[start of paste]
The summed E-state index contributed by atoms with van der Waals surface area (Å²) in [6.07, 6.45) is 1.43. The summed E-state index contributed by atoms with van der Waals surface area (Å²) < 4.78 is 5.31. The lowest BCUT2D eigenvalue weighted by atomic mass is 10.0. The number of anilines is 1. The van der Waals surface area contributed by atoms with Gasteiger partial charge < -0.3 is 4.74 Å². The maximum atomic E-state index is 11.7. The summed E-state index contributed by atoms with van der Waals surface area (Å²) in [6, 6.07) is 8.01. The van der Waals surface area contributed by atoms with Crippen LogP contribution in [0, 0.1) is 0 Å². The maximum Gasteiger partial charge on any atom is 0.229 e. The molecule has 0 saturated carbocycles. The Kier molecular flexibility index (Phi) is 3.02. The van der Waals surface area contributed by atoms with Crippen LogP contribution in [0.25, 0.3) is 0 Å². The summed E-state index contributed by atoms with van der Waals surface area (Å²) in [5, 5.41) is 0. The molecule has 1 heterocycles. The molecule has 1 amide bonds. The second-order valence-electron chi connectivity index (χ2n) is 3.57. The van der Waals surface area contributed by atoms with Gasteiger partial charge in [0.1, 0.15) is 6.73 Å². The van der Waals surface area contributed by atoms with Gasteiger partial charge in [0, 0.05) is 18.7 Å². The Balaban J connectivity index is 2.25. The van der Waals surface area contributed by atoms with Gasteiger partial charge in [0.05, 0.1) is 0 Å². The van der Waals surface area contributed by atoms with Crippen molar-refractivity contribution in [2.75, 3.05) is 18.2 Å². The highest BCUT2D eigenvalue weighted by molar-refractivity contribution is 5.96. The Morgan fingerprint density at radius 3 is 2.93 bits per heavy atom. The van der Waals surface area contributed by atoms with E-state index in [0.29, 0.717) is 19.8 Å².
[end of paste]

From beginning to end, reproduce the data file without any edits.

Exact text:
The summed E-state index contributed by atoms with van der Waals surface area (Å²) in [6.07, 6.45) is 1.43. The summed E-state index contributed by atoms with van der Waals surface area (Å²) < 4.78 is 5.31. The lowest BCUT2D eigenvalue weighted by atomic mass is 10.0. The number of anilines is 1. The van der Waals surface area contributed by atoms with Gasteiger partial charge < -0.3 is 4.74 Å². The maximum atomic E-state index is 11.7. The summed E-state index contributed by atoms with van der Waals surface area (Å²) in [6, 6.07) is 8.01. The van der Waals surface area contributed by atoms with Crippen LogP contribution in [0, 0.1) is 0 Å². The maximum Gasteiger partial charge on any atom is 0.229 e. The molecule has 0 saturated carbocycles. The Kier molecular flexibility index (Phi) is 3.02. The van der Waals surface area contributed by atoms with Crippen LogP contribution in [0.25, 0.3) is 0 Å². The summed E-state index contributed by atoms with van der Waals surface area (Å²) in [5, 5.41) is 0. The molecule has 1 heterocycles. The molecule has 1 amide bonds. The second-order valence-electron chi connectivity index (χ2n) is 3.57. The van der Waals surface area contributed by atoms with Gasteiger partial charge in [0.1, 0.15) is 6.73 Å². The van der Waals surface area contributed by atoms with Gasteiger partial charge in [0, 0.05) is 18.7 Å². The Balaban J connectivity index is 2.25. The van der Waals surface area contributed by atoms with Gasteiger partial charge in [0.05, 0.1) is 0 Å². The van der Waals surface area contributed by atoms with Crippen molar-refractivity contribution in [2.75, 3.05) is 18.2 Å². The highest BCUT2D eigenvalue weighted by molar-refractivity contribution is 5.96. The Morgan fingerprint density at radius 3 is 2.93 bits per heavy atom. The van der Waals surface area contributed by atoms with E-state index in [0.29, 0.717) is 19.8 Å².